In idiomatic speech, to "kick off" something is to begin something; that is, to be the first to do something.
Example: In a recent "The Early Show" segment on CBS, two political commentators were being consulted by a CBS hostess about recent political events: (Republican) Ann Coulter, and (Democratic) Tanya Acker. The first question concerned credit for the U.S. withdrawal of combat troops from Iraq for President Obama. The second question concerned what the Associated Press now calls the "NY Mosque" controversy.
Ann Coulter had answered the segment's first question before Tanya. When the hostess posed the second question, she said, "Tanya, I'll let you kick this one off." This meant, Tanya would be permitted to answer first for the second part of the segment. It is in this sense that she was "kicking off" the second part.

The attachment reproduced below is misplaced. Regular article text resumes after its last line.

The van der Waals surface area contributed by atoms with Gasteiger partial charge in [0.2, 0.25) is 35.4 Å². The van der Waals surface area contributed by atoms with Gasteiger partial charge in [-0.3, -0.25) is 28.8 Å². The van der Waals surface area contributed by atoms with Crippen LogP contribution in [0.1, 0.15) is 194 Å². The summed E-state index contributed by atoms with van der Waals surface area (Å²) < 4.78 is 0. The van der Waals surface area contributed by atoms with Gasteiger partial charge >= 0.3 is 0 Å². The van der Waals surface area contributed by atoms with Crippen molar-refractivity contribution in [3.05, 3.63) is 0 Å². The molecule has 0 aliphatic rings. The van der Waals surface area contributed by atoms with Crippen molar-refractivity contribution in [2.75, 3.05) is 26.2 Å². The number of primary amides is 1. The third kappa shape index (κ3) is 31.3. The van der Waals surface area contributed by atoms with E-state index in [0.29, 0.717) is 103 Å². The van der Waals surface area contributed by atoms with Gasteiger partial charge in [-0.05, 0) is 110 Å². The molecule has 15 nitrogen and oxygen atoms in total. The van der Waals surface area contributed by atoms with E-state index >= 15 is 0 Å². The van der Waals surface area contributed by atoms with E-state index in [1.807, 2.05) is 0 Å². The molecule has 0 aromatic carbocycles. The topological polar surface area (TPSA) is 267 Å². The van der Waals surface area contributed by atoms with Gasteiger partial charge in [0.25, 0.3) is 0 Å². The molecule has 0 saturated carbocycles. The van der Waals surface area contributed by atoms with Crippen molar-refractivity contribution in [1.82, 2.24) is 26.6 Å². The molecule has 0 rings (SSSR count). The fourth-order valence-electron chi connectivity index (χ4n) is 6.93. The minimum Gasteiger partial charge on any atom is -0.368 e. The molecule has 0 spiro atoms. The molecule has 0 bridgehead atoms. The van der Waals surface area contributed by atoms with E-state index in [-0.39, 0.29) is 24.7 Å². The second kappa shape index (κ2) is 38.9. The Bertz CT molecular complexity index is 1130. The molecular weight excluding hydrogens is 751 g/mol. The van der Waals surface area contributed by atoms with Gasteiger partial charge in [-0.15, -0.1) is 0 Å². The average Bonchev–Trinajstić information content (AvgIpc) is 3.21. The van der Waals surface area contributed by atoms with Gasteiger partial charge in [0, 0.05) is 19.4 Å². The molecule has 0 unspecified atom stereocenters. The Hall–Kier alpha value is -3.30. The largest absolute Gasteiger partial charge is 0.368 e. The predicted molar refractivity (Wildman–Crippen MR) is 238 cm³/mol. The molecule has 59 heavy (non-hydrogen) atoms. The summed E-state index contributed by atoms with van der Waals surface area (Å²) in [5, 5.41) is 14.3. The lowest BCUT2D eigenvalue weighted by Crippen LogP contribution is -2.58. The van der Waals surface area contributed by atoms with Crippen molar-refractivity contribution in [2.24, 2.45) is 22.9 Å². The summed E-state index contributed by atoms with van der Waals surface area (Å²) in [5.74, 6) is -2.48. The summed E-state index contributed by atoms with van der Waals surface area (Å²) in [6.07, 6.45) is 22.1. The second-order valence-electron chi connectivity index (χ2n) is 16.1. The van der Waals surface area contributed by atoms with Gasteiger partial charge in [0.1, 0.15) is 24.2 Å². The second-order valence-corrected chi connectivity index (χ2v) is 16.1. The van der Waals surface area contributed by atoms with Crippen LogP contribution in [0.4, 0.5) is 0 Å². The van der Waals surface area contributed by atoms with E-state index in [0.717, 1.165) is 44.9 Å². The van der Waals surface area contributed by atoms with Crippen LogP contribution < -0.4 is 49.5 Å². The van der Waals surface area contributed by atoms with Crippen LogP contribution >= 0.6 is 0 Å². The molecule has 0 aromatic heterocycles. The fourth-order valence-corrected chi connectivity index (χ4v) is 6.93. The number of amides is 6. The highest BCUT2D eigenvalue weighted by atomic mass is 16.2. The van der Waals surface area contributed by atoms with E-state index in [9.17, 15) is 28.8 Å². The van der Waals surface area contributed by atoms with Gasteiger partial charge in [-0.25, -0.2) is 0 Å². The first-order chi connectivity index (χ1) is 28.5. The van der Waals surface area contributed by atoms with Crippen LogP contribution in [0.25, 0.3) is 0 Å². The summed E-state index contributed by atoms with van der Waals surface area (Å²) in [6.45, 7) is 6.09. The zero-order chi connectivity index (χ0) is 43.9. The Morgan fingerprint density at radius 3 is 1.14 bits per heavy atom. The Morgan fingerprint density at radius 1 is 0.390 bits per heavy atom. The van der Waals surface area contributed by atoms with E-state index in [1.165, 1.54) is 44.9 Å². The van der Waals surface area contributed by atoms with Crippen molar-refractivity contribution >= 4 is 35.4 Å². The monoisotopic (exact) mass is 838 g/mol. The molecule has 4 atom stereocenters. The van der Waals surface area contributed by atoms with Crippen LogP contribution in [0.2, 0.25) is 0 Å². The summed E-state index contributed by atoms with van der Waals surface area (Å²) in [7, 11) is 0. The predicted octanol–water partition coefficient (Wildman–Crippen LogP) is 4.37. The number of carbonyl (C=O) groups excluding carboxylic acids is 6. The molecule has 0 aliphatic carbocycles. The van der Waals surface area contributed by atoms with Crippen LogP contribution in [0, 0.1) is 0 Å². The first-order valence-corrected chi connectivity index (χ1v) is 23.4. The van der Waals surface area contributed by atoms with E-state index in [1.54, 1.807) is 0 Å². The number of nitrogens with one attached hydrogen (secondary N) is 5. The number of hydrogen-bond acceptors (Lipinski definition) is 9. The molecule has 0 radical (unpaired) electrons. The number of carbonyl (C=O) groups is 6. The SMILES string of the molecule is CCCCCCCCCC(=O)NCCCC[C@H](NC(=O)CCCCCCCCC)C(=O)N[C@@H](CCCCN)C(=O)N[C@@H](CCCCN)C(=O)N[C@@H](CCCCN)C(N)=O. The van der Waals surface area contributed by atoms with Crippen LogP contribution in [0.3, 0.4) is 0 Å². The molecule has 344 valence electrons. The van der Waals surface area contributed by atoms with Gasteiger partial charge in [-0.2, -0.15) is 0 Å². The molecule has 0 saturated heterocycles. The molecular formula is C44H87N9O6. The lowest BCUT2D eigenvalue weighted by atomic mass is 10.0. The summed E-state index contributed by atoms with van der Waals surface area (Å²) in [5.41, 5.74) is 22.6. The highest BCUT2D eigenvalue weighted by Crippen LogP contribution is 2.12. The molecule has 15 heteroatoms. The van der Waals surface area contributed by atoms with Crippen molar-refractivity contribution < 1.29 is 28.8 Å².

(English Idioms takes no political positions, but this is a real-life example of the idiom.)